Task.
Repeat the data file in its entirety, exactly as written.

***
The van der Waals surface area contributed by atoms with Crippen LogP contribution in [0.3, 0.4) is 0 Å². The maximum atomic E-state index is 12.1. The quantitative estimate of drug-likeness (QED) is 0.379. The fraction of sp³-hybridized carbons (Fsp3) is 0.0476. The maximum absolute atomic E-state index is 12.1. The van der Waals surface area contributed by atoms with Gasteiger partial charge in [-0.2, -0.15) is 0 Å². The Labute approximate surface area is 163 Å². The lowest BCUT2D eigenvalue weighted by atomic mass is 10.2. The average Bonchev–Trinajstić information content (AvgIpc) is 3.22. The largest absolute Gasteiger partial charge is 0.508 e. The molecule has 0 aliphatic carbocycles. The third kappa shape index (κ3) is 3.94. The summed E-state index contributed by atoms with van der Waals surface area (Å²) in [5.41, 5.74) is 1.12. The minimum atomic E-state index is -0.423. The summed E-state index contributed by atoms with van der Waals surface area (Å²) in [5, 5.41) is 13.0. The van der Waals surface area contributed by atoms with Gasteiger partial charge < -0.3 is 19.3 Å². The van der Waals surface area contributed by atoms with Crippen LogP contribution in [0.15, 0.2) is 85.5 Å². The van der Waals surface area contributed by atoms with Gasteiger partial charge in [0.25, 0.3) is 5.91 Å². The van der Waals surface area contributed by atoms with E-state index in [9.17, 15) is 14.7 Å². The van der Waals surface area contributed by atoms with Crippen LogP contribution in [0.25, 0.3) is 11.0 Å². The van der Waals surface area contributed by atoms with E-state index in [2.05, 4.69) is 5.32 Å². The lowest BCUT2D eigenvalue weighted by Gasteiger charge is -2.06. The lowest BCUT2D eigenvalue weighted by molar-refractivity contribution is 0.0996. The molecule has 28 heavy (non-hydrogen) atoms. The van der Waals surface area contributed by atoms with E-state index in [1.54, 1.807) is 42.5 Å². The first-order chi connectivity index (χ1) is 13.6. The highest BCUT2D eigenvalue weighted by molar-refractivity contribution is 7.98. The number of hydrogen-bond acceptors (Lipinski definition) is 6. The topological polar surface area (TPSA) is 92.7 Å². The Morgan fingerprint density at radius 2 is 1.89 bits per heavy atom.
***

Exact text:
The van der Waals surface area contributed by atoms with Crippen LogP contribution in [0.3, 0.4) is 0 Å². The maximum atomic E-state index is 12.1. The quantitative estimate of drug-likeness (QED) is 0.379. The fraction of sp³-hybridized carbons (Fsp3) is 0.0476. The maximum absolute atomic E-state index is 12.1. The van der Waals surface area contributed by atoms with Gasteiger partial charge in [-0.2, -0.15) is 0 Å². The Labute approximate surface area is 163 Å². The lowest BCUT2D eigenvalue weighted by atomic mass is 10.2. The average Bonchev–Trinajstić information content (AvgIpc) is 3.22. The largest absolute Gasteiger partial charge is 0.508 e. The molecule has 0 aliphatic carbocycles. The third kappa shape index (κ3) is 3.94. The summed E-state index contributed by atoms with van der Waals surface area (Å²) in [5.41, 5.74) is 1.12. The minimum atomic E-state index is -0.423. The summed E-state index contributed by atoms with van der Waals surface area (Å²) in [5, 5.41) is 13.0. The van der Waals surface area contributed by atoms with Gasteiger partial charge < -0.3 is 19.3 Å². The van der Waals surface area contributed by atoms with Crippen LogP contribution in [0.15, 0.2) is 85.5 Å². The van der Waals surface area contributed by atoms with Gasteiger partial charge in [0.25, 0.3) is 5.91 Å². The van der Waals surface area contributed by atoms with E-state index in [9.17, 15) is 14.7 Å². The van der Waals surface area contributed by atoms with Crippen LogP contribution in [0.25, 0.3) is 11.0 Å². The van der Waals surface area contributed by atoms with E-state index in [2.05, 4.69) is 5.32 Å². The lowest BCUT2D eigenvalue weighted by Gasteiger charge is -2.06. The lowest BCUT2D eigenvalue weighted by molar-refractivity contribution is 0.0996. The molecule has 28 heavy (non-hydrogen) atoms. The van der Waals surface area contributed by atoms with E-state index in [1.54, 1.807) is 42.5 Å². The first-order chi connectivity index (χ1) is 13.6. The highest BCUT2D eigenvalue weighted by molar-refractivity contribution is 7.98. The number of hydrogen-bond acceptors (Lipinski definition) is 6. The topological polar surface area (TPSA) is 92.7 Å². The Morgan fingerprint density at radius 2 is 1.89 bits per heavy atom.